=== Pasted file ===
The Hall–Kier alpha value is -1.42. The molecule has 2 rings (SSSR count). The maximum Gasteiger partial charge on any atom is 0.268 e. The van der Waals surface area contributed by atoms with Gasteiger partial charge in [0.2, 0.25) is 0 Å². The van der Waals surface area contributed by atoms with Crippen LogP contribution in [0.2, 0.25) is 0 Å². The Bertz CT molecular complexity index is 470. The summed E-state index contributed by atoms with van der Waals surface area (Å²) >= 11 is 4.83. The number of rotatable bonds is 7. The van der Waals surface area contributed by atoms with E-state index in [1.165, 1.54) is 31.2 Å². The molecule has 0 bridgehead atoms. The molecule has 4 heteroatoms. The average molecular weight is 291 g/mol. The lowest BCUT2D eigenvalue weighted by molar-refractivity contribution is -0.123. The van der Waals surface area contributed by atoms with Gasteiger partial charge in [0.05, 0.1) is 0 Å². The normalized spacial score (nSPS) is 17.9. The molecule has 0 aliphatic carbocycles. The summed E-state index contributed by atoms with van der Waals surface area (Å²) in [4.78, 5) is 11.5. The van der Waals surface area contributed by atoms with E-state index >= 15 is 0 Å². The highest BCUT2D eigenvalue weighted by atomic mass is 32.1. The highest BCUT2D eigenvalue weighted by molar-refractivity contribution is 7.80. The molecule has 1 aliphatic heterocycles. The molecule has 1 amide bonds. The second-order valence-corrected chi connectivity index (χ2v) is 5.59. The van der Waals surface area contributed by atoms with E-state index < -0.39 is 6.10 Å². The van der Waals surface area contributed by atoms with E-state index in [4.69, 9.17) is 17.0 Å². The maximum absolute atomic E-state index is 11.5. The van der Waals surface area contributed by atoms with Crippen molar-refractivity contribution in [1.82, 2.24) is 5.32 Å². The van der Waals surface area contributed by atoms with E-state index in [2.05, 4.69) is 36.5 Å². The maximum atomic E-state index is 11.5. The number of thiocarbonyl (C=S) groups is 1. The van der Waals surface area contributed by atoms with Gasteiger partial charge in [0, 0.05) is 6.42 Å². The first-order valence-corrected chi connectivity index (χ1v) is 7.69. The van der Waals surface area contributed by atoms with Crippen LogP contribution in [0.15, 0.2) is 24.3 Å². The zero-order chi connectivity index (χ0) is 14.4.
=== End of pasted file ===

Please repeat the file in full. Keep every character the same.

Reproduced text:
The Hall–Kier alpha value is -1.42. The molecule has 2 rings (SSSR count). The maximum Gasteiger partial charge on any atom is 0.268 e. The van der Waals surface area contributed by atoms with Gasteiger partial charge in [0.2, 0.25) is 0 Å². The van der Waals surface area contributed by atoms with Crippen LogP contribution in [0.2, 0.25) is 0 Å². The Bertz CT molecular complexity index is 470. The summed E-state index contributed by atoms with van der Waals surface area (Å²) >= 11 is 4.83. The number of rotatable bonds is 7. The van der Waals surface area contributed by atoms with E-state index in [1.165, 1.54) is 31.2 Å². The molecule has 0 bridgehead atoms. The molecule has 4 heteroatoms. The average molecular weight is 291 g/mol. The lowest BCUT2D eigenvalue weighted by molar-refractivity contribution is -0.123. The van der Waals surface area contributed by atoms with Gasteiger partial charge in [0.05, 0.1) is 0 Å². The normalized spacial score (nSPS) is 17.9. The molecule has 0 aliphatic carbocycles. The summed E-state index contributed by atoms with van der Waals surface area (Å²) in [4.78, 5) is 11.5. The van der Waals surface area contributed by atoms with E-state index >= 15 is 0 Å². The highest BCUT2D eigenvalue weighted by atomic mass is 32.1. The highest BCUT2D eigenvalue weighted by molar-refractivity contribution is 7.80. The molecule has 1 aliphatic heterocycles. The molecule has 1 amide bonds. The second-order valence-corrected chi connectivity index (χ2v) is 5.59. The van der Waals surface area contributed by atoms with E-state index < -0.39 is 6.10 Å². The van der Waals surface area contributed by atoms with E-state index in [4.69, 9.17) is 17.0 Å². The maximum absolute atomic E-state index is 11.5. The van der Waals surface area contributed by atoms with Crippen molar-refractivity contribution in [1.82, 2.24) is 5.32 Å². The van der Waals surface area contributed by atoms with E-state index in [2.05, 4.69) is 36.5 Å². The maximum atomic E-state index is 11.5. The number of thiocarbonyl (C=S) groups is 1. The van der Waals surface area contributed by atoms with Gasteiger partial charge in [0, 0.05) is 6.42 Å². The first-order valence-corrected chi connectivity index (χ1v) is 7.69. The van der Waals surface area contributed by atoms with Crippen LogP contribution in [0.15, 0.2) is 24.3 Å². The zero-order chi connectivity index (χ0) is 14.4.